Features and Columns · TV

No Pressure: Game of Thrones Is Setting a High Bar for Itself in Season 6

By  · Published on March 22nd, 2016

Traditional wisdom might indicate that if you’re in the position of Game of Thrones showrunners David Benioff and Dan Weiss ‐ in that you’re about to truly diverge from George R.R. Martin’s source material, something that has brought you some trouble in the past ‐ you might want to keep your heads down and let the work speak for itself. Fans are excited to see what comes next for their favorite people and places of Westeros, so why add any fuel to the flame?

Because Entertainment Weekly, the Game of Thrones Ministry of Propaganda, needs content, I suppose. And for some reason, the only way to keep us all talking about Game of Thrones one month before its sixth season debuts on HBO is to jettison some hyperbole into the world and let that power the hype train. When asked about their favorite part of season 6, Benioff had this to say:

“The whole season. Dan and I talk about this a lot. This is not us trying to hype it. Usually there’s an episode or two we’re kind of nervous about, that didn’t turn out as well as we hoped. This season there is not a weak episode. We had great directors who knew what they were doing, paired with excellent [directors of photography]. We thought at the script stage it might be our strongest season. Then the episodes came in better than we hoped. We’re always reluctant to say it’s ‘the best season yet’ because so much of that is in the eyes of the beholder. And Dan and I are so close to it that it’s impossible to be unbiased. But that’s my sense ‐ watching them all together now, this is the best one we’ve done. It’s also the one I’m proudest of, because it was the hardest.”

As HBO’s EW’s James Hibberd points out, “Normally the writer-producers are pretty cautious about making statements that raise fans’ already astronomic expectations for their international hit series.” Except, that’s not true. Flashback to June 2014, when Benioff and Weiss had the following to say to the very same publication:

“For Season 5, again, the fear started to dissipate when we outlined it and realized how much story we had to tell. Now that we’re nearly finished with the first drafts of each episode, we see no reason why the coming season shouldn’t be the strongest yet.”

So they’re confident. Ok.

It’s extremely hard to go down this road when season five was undoubtedly the most up-and-down season. If we were to rank them, seasons three and four would come out near the top, with many of the pitfalls of seasons one and two being easily written off under the categories of “too faithful an adaptation” and “too little budget.” That leaves season five, a season not plagued by either budgetary limitations or adaptation restrictions, as the outlier. Don’t get me wrong, Game of Thrones is still good, but you’d be hard pressed to say that its last season was its best. So forgive me if I’m not jumping on the hype train so much as waiting patiently to see what happens.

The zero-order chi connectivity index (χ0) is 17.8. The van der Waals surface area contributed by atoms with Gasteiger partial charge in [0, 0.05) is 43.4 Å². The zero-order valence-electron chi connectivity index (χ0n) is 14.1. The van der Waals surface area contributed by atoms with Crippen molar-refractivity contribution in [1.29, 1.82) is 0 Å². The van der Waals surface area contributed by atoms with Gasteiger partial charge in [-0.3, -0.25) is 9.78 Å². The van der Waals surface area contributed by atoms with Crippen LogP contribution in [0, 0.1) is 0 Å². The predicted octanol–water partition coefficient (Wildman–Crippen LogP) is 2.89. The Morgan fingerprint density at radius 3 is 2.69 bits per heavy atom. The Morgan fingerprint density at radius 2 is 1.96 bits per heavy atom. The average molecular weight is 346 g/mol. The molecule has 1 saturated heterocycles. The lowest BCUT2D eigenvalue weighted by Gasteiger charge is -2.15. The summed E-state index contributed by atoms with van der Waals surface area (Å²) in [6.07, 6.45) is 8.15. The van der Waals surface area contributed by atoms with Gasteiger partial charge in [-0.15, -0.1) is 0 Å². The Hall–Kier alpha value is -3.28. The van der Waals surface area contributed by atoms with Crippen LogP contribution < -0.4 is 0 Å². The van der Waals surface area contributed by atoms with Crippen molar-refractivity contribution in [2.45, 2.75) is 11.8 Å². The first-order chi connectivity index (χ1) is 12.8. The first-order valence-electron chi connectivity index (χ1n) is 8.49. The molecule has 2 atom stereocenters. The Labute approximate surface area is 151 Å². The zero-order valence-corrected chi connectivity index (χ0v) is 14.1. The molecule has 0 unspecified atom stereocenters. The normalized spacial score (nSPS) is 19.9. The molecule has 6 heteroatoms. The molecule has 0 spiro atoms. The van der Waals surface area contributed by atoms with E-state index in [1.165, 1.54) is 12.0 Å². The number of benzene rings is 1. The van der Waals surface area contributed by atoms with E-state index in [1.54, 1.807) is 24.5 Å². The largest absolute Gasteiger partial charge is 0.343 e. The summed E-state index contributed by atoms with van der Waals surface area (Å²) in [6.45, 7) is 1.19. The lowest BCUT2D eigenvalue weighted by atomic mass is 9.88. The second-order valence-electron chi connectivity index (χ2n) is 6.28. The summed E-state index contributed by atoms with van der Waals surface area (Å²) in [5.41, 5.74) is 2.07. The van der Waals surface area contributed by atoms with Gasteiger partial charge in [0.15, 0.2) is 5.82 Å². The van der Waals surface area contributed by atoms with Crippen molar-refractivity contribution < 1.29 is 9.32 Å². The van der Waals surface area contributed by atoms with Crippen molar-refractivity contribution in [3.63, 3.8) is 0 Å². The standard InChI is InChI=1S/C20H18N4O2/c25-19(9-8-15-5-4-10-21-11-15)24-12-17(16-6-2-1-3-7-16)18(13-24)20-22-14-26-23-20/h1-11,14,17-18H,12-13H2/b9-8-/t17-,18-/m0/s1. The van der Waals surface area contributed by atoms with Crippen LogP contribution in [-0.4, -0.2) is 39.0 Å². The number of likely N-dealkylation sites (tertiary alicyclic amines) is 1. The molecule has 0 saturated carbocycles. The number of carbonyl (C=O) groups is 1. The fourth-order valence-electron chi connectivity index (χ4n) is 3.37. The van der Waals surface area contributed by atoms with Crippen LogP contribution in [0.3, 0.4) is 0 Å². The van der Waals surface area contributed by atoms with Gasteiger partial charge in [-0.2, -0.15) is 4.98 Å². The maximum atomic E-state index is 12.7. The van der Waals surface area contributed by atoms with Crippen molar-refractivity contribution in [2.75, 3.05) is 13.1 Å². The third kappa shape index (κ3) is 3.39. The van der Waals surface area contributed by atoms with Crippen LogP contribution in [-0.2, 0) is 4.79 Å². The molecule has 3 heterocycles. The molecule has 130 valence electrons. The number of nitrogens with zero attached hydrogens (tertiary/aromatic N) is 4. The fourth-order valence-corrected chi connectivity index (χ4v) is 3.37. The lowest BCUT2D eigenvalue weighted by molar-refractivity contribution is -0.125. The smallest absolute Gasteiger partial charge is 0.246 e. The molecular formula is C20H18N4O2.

Next: The Game of Thrones Season 6 Trailer: Spoiler Analysis

I will say that today’s update, with quotes from the always-earnest Thrones producer Bryan Cogman ‐ who is having a lot of fun live-tweeting the #GOT50 marathon ‐ is interesting. In talking about an upcoming battle sequence in season 6, he had this to say: “It’s definitely the biggest [action sequence yet]. We’ve always wanted to get to a place ‐ story-wise and budget-wise and time-wise and resource-wise ‐ where we would be able to do a proper battle, with one army on one side, one army on another side.”

For those who listen to A Storm of Spoilers, you know what two sides are likely at play here.

The end result of all this propaganda is that Game of Thrones has somehow raised the bar for season 6 beyond the already sky high expectations of its audience. That feels like a recipe for a letdown, especially as the production moves further away from its source material. Will Benioff and Weiss deliver the best season of Game of Thrones yet? It’s certainly possible. But I wouldn’t go anointing season 6 king just yet. We all know that being prematurely elevated to the Throne is the least safe place in Westeros.

On Amazon: Game of Thrones: Season 5 [Blu-ray + Digital HD]

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Neil Miller is the persistently-bearded Publisher of Film School Rejects, Nonfics, and One Perfect Shot. He's also the Executive Producer of the One Perfect Shot TV show (currently streaming on HBO Max) and the co-host of Trial By Content on The Ringer Podcast Network. He can be found on Twitter here: @rejects (He/Him)